UN suspends aid in Syria after convoy airstrike

The United Nations has suspended aid convoys in Syria after a deadly attack on humanitarian supply trucks in Aleppo, Syria on late Monday.

At least 20 civilians along with the local chief of the Syrian Arab Red Crescent (SARC), Omar Barakat, were killed as they were unloading trucks.

The trucks, which were carrying vital supplies of food and medicine and were meant to reach about 78,000 people were travelling to rebel-held areas in western Aleppo. The strike occurred hours after the Syrian military declared that the seven-day partial ceasefire was over.

The convoy, which was being escorted by the SARC was among the first to try to deliver aid to rebel-held areas under the ceasefire agreement that was brokered by the United States and Russia.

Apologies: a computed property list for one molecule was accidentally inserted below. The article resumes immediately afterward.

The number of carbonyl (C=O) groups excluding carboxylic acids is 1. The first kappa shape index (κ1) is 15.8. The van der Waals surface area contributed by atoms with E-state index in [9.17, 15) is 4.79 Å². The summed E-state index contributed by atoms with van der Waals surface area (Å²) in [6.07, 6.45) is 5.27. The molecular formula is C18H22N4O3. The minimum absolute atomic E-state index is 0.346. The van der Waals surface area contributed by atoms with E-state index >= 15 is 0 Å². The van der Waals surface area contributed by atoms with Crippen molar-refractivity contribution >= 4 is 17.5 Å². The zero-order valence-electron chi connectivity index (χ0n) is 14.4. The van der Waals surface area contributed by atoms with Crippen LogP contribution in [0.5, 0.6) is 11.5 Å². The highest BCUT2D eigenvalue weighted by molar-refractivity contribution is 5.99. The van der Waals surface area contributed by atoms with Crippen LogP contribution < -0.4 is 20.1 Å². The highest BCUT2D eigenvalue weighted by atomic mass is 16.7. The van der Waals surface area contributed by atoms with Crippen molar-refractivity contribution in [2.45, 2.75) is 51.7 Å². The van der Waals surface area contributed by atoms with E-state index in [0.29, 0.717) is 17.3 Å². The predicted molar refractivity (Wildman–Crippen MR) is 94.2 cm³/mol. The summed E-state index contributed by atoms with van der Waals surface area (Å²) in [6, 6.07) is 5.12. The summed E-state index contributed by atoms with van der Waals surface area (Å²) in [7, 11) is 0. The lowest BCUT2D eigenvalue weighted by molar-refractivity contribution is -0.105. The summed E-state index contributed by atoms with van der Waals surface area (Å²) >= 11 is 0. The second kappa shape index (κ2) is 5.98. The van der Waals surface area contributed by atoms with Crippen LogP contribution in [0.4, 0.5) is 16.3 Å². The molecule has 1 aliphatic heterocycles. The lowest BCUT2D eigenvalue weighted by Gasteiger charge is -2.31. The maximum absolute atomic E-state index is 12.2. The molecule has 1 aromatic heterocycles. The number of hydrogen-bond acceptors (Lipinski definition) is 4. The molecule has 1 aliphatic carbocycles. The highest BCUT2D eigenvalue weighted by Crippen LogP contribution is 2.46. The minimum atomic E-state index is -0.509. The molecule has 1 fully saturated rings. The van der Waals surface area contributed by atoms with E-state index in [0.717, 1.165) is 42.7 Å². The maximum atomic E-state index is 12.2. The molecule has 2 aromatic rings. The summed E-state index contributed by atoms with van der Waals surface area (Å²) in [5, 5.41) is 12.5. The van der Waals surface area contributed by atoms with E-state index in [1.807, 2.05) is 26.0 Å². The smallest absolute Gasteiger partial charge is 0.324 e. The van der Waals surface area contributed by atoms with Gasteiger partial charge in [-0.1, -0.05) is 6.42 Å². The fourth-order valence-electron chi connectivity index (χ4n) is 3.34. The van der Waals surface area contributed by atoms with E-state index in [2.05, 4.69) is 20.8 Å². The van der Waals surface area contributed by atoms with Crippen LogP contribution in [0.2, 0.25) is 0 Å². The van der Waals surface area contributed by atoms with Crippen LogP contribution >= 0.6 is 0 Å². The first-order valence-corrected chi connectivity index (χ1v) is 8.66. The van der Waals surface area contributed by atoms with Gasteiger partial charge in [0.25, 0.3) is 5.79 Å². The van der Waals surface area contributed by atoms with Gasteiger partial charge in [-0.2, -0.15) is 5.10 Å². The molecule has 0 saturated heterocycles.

If it is discovered that the attack deliberately targeted humanitarian workers, it will be seen as a war crime, according to U.N. Emergency Relief Coordinator Stephen O’Brien. Russia has denied suggestions that their warplanes were the cause of the attack.

In a joint statement, the Syrian Arab Red Crescent (SARC), the International Committee of the Red Cross (ICRC) and the International Federation of Red Cross and Red Crescent Societies (IFRC), express their anger over the horrific attack adding that it has deprived thousands of civilians of essential food and medical assistance.

Peter Maurer, the ICRC President called the attack a “flagrant violation of International Humanitarian Law.”

Syria is one of the most dangerous conflict areas for aid workers. During the past six years, 54 staff and volunteer members of SARC have been killed while doing their jobs.

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